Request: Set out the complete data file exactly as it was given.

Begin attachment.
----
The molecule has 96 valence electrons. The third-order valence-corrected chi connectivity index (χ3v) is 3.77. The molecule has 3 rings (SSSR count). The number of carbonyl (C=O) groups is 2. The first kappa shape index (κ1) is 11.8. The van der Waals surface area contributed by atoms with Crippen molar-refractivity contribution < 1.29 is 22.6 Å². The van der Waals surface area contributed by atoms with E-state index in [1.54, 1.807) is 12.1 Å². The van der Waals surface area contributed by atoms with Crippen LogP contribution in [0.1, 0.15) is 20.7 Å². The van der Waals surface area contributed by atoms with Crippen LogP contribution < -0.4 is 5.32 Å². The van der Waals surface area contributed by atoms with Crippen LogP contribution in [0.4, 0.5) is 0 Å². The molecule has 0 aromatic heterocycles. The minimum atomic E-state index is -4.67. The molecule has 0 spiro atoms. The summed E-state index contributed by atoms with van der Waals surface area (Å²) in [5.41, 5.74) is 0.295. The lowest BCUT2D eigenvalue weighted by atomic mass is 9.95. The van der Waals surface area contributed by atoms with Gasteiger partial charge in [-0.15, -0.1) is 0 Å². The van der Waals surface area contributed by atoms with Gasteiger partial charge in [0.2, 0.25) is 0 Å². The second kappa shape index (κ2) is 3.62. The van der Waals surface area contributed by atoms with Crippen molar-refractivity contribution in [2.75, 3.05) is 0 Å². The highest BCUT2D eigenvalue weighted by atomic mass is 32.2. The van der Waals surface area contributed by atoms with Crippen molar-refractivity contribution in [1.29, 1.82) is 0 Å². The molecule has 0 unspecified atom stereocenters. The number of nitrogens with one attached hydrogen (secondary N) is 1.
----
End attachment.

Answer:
The molecule has 96 valence electrons. The third-order valence-corrected chi connectivity index (χ3v) is 3.77. The molecule has 3 rings (SSSR count). The number of carbonyl (C=O) groups is 2. The first kappa shape index (κ1) is 11.8. The van der Waals surface area contributed by atoms with Crippen molar-refractivity contribution < 1.29 is 22.6 Å². The van der Waals surface area contributed by atoms with E-state index in [1.54, 1.807) is 12.1 Å². The van der Waals surface area contributed by atoms with Crippen LogP contribution in [0.1, 0.15) is 20.7 Å². The van der Waals surface area contributed by atoms with Crippen LogP contribution < -0.4 is 5.32 Å². The van der Waals surface area contributed by atoms with Crippen LogP contribution in [0.4, 0.5) is 0 Å². The molecule has 0 aromatic heterocycles. The minimum atomic E-state index is -4.67. The molecule has 0 spiro atoms. The summed E-state index contributed by atoms with van der Waals surface area (Å²) in [5.41, 5.74) is 0.295. The lowest BCUT2D eigenvalue weighted by atomic mass is 9.95. The van der Waals surface area contributed by atoms with Gasteiger partial charge in [-0.15, -0.1) is 0 Å². The van der Waals surface area contributed by atoms with Gasteiger partial charge in [0.2, 0.25) is 0 Å². The second kappa shape index (κ2) is 3.62. The van der Waals surface area contributed by atoms with Crippen molar-refractivity contribution in [2.75, 3.05) is 0 Å². The highest BCUT2D eigenvalue weighted by atomic mass is 32.2. The van der Waals surface area contributed by atoms with Crippen molar-refractivity contribution in [1.29, 1.82) is 0 Å². The molecule has 0 unspecified atom stereocenters. The number of nitrogens with one attached hydrogen (secondary N) is 1.